Would you like to know who's representing you? Click here for a current roster and more information on the EMS Commission.
EMSA Welcomes New Employees
Shelly Reyes is the new Office Technician in the Personnel Standards Division. Shelly comes to EMSA from a private preschool where she was an infant teacher for the last two years, and a co-preschool teacher for three years at Oahu Headstart. Previous to working with children, Shelly was a Staff Services Analyst at the California State Summer School for the Arts and was a Graduate Student Assistant for the California Department of Education.
Shelly will be working in the Child Care Unit, which approves and monitors first aid, CPR, and preventive health training programs for licensed childcare providers and will also act as support staff for the Enforcement Unit.
In her free time, Shelly enjoys spending time with family, reading and traveling.
Kristi McMahon is the new Administrative Manager in the Fiscal, Administration, and IT Division. She has a background in Finance and comes to EMSA from the Budget Office at Cal EMA. At Cal EMA, Kristi was trained in the standardized Incident Command System (ICS) and has participated in activation exercises at the State Operations Center. Her career in state service includes accounting and procurement functions and she prides herself in excellent customer service. If you have an administrative departmental need go see Kristi and her team.
Kristi loves spending her time with her husband and two sons, ages 6 and 9. They enjoy camping, sporting events, trips to their family home in Tahoe, and going to Disneyland.
Annie Luyen is the new Contract Analyst in the Fiscal, Administration & IT Division. Annie comes to EMSA from the CA Department of Corrections & Rehabilitation with five years of experience specific to contracts and procurement. Annie has held positions at the Office of Statewide Health Planning & Development and the Secretary of State where she worked her way up to an Associate Governmental Program Analyst from a Student Assistant.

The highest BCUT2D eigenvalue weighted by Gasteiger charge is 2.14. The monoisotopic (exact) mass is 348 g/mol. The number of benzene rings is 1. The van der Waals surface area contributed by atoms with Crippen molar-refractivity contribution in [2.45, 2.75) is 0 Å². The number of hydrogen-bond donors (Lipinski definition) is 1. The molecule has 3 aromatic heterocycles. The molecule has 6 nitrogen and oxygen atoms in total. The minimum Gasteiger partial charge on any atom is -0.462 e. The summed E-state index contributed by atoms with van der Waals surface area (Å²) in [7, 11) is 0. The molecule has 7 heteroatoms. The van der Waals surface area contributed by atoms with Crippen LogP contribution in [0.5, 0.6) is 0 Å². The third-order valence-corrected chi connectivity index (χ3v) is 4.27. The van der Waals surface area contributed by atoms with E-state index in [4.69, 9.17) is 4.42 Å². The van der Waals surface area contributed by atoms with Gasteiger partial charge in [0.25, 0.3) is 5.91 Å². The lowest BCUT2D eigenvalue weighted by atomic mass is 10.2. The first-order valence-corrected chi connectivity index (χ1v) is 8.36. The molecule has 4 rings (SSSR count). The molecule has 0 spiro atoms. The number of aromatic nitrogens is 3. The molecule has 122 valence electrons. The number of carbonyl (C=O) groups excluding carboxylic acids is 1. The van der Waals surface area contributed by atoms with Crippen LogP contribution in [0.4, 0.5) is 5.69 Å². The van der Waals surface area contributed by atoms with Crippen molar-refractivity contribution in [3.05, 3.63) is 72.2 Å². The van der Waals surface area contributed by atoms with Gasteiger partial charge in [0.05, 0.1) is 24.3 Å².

Annie was born and raised in Oakland and enjoys spending time with her family in the Bay Area very much. Annie studied Forensic Science in New York and returned to California to obtain a B.S. in Criminal Justice. Annie is very excited to plan her upcoming wedding this Fall on September 1st.
EMSA Launches Permanent Photo Library
Do you have a great EMS-related photograph? Want to share it? Send it to us and we will add it to our new high resolution EMS Photo Gallery!
We have reserved space on our network and website that will be solely dedicated to cataloging and displaying EMS-related photographs. Send us your picture(s) and we will display it, along with others, on our Facebook page and our new website.
The publicly available, organically created library will clearly cite ownership and contact information for each image. For this to be successful, we need your help! Please, send us your pictures of heroism in action. Send us your pictures of compassion, of professionalism, of diversity, team work and education! In doing so, you will be helping to foster and encourage the best, most laudable and desirable qualities of those who serve as emergency response and prehospital personnel.
Send your pictures to firstname.lastname@example.org. Questions? Call (916) 431-3715.
Advanced Emergency Medical Technician with Introduction to Tactical EMS Training Classes Announced
Bill Campbell, Disaster Medical Services Division
The EMS Authority is excited to announce three AEMT with Introduction to Tactical EMS Training pilot courses. The first class was held at the Roseville National College of Technical Instruction (NCTI) campus on January 2nd. Classes will begin at the San Diego and Riverside NCTI campuses on January 14th. The three complimentary pilot courses are funded by Disaster Medical Services Division Homeland Security Funds in partnership with the California Emergency Management Agency. The AEMT with Introduction to Tactical EMS Training pilot courses include 96 hours of classroom instruction, 40 hours of hospital clinical training and 40 hours of field internship.